WASHINGTON (AP) — Donald Trump says he raised $51 million for his campaign and allied Republicans in recent weeks — a dramatic uptick from his May numbers but less than likely Democratic presidential opponent Hillary Clinton's June haul.
Trump previewed his latest fundraising numbers Tuesday night on Twitter by writing, "Raised a lot of money for the Republican Party. There will be a big gasp when the figures are announced in the morning. Lots of support! Win."
Clinton raised almost $70 million in June for her campaign and Democratic partners, her campaign announced last week, an amount that included about $40 million that went directly into her campaign coffers.
In a release, Trump says his campaign raised $26 million online in the month of June, a small portion of which will go to the RNC, per a fundraising agreement. Additionally, Trump and the RNC raised $25 million during 22 events in June and the final week of May, the release said.
Trump's campaign did not immediately clarify how much money came in one month versus the other, or how much went to his campaign versus Republican committees.
Regardless, the recent fundraising is a marked improvement from May, when Trump's campaign raised a little over $3 million from donors and the RNC pulled in about $11 million, according to Federal Election Commission filings.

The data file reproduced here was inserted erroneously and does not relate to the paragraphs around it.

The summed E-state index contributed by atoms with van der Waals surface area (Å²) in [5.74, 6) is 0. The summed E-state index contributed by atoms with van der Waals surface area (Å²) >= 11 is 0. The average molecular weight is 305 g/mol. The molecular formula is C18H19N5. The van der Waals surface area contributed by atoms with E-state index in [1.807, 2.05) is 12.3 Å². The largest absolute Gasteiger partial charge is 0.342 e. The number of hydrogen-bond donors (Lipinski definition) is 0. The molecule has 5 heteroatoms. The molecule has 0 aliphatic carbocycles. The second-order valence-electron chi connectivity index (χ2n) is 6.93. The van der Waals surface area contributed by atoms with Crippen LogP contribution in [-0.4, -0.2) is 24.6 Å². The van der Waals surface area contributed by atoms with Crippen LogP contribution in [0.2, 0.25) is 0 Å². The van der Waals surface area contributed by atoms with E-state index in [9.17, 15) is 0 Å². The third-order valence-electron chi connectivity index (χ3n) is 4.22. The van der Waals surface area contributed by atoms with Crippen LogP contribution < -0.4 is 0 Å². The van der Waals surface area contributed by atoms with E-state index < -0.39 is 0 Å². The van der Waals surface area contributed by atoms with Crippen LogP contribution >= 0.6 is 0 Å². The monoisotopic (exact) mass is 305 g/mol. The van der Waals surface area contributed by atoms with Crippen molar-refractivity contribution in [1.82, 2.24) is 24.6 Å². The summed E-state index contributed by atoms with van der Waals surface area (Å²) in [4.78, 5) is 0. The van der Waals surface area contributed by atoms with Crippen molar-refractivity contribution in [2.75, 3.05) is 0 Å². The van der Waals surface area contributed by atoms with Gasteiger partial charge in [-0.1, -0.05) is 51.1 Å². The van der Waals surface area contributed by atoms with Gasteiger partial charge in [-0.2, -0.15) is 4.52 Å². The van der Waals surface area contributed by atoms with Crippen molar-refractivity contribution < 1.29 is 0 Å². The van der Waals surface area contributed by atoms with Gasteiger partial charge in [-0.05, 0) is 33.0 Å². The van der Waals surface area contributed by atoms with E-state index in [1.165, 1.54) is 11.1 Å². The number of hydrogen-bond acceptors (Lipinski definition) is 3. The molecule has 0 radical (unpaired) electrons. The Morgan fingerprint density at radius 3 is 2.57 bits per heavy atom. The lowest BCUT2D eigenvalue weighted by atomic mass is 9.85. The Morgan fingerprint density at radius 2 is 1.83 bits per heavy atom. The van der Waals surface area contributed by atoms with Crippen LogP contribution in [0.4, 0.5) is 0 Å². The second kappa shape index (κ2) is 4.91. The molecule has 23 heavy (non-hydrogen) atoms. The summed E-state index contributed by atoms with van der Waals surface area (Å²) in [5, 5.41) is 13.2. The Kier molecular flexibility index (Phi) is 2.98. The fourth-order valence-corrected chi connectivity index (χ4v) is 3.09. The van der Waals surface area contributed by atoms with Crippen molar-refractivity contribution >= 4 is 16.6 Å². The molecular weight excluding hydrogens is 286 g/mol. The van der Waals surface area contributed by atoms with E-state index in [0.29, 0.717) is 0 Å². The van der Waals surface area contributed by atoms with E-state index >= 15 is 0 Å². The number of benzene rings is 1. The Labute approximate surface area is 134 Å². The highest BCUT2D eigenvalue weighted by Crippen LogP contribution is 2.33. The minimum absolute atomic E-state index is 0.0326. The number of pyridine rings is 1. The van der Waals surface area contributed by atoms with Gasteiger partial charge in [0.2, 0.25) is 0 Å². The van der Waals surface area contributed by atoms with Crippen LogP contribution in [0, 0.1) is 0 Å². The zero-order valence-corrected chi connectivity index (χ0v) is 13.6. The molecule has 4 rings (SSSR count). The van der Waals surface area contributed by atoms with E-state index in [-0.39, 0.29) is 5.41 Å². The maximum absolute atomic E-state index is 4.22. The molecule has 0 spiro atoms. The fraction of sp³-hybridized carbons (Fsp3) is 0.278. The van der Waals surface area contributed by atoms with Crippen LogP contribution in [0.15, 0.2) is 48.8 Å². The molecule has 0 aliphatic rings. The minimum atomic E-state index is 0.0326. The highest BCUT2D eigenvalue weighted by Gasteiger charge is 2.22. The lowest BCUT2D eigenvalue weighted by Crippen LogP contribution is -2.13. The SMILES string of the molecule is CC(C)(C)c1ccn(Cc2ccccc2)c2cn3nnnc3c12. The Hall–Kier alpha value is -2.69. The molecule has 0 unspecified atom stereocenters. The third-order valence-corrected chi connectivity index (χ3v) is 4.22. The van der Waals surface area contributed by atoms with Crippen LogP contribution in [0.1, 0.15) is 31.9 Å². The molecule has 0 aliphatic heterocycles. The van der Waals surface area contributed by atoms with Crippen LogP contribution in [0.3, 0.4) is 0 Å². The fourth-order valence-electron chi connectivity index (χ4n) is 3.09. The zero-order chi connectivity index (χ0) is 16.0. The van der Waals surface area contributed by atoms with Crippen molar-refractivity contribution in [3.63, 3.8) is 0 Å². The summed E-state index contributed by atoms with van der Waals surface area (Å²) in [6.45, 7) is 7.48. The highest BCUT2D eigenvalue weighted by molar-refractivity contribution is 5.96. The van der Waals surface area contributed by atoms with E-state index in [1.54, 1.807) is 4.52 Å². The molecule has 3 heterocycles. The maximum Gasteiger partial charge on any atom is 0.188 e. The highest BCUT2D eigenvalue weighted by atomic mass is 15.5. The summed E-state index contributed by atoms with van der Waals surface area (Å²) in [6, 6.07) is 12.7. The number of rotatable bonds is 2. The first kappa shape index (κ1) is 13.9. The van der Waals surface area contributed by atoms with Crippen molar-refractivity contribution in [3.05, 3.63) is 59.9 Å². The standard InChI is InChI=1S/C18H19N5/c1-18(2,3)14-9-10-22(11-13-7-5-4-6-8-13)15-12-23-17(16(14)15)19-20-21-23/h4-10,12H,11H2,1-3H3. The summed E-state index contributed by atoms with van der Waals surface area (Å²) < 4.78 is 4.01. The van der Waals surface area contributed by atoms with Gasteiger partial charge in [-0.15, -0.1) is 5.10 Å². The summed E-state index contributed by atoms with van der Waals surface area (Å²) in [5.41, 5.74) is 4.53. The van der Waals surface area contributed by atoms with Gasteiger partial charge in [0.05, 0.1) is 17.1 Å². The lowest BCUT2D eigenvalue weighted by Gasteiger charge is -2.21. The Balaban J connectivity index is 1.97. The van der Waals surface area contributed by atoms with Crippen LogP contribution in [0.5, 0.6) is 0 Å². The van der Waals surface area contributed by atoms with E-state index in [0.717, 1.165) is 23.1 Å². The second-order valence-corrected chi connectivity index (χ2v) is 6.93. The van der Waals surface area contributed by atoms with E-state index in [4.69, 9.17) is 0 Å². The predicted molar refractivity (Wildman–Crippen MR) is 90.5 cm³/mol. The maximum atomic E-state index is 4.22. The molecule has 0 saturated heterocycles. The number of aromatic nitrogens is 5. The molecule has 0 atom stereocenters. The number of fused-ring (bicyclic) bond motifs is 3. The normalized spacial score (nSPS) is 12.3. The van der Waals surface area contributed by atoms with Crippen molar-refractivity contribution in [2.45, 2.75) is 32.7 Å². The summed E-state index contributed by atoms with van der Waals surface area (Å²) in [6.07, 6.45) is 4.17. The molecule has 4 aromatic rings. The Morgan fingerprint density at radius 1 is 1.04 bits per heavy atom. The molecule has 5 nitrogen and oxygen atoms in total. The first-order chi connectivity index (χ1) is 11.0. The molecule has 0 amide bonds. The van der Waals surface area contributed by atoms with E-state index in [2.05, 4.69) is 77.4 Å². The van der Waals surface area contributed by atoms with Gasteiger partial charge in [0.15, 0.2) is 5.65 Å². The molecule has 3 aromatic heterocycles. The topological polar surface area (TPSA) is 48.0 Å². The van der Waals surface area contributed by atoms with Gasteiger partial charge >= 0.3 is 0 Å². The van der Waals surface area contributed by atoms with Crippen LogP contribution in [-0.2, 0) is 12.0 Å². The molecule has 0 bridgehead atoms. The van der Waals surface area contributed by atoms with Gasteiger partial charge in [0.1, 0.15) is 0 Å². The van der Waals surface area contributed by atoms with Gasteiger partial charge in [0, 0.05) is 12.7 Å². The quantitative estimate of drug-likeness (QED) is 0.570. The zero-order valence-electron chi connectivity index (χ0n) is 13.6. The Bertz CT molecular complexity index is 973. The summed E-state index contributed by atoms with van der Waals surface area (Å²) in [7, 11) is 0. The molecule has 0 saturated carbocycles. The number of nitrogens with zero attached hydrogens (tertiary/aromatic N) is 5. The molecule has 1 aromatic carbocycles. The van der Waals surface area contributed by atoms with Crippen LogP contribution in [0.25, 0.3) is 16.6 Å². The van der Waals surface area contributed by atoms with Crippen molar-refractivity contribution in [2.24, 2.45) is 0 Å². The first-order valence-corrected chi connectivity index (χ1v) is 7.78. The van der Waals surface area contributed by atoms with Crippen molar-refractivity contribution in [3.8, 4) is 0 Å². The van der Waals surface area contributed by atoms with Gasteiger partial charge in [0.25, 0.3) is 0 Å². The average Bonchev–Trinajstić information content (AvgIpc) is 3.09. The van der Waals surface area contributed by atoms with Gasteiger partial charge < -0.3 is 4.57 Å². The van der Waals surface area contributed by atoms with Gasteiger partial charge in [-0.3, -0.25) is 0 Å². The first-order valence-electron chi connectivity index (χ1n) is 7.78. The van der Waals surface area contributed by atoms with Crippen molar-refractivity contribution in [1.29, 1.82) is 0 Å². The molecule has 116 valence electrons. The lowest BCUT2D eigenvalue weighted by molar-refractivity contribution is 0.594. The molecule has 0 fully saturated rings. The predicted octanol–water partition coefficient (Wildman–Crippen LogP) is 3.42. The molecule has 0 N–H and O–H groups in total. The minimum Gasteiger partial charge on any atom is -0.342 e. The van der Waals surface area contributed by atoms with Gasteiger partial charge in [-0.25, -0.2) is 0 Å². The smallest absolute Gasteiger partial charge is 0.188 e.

The Clinton campaign's direct access to cash has enabled it to spend tens of millions of dollars more than Trump to build up voter contact operations and advertisements ahead of the November election. For example, Clinton's campaign has aired more than 22,000 commercials in battleground states in the past month, according to Kantar Media's campaign advertising tracker. Trump's campaign has aired zero.
While Clinton and her allies have consistently said they seek to raise as much money as possible to help win the election, Trump has a shape-shifting approach to political fundraising.
The billionaire businessman began his quest for the White House largely by paying his own way — and disparaging his Republican competitors as beholden to big donors. Trump lent his campaign almost $50 million during the primary and said he will forgive those loans and convert them to a personal campaign contribution. He gave another $3.8 million in recent weeks, the campaign said.
Yet as the general election contest began this spring, Trump said he would rely on the same kinds of donors he had previously called puppeteers. Ever since, his campaign and Republican partners have been working furiously work to raise money even as he has seemed dismissive of its importance.
"I don't even know why I need so much money," Trump said last week at a campaign rally in Bangor, Maine. "You know, I go around, I make speeches, I talk to reporters. I don't even need commercials, if you want to know the truth."
Earlier that same day he'd been in Boston raising money — one of at least a dozen personal appeals he made to rooms full of donors during the month of June.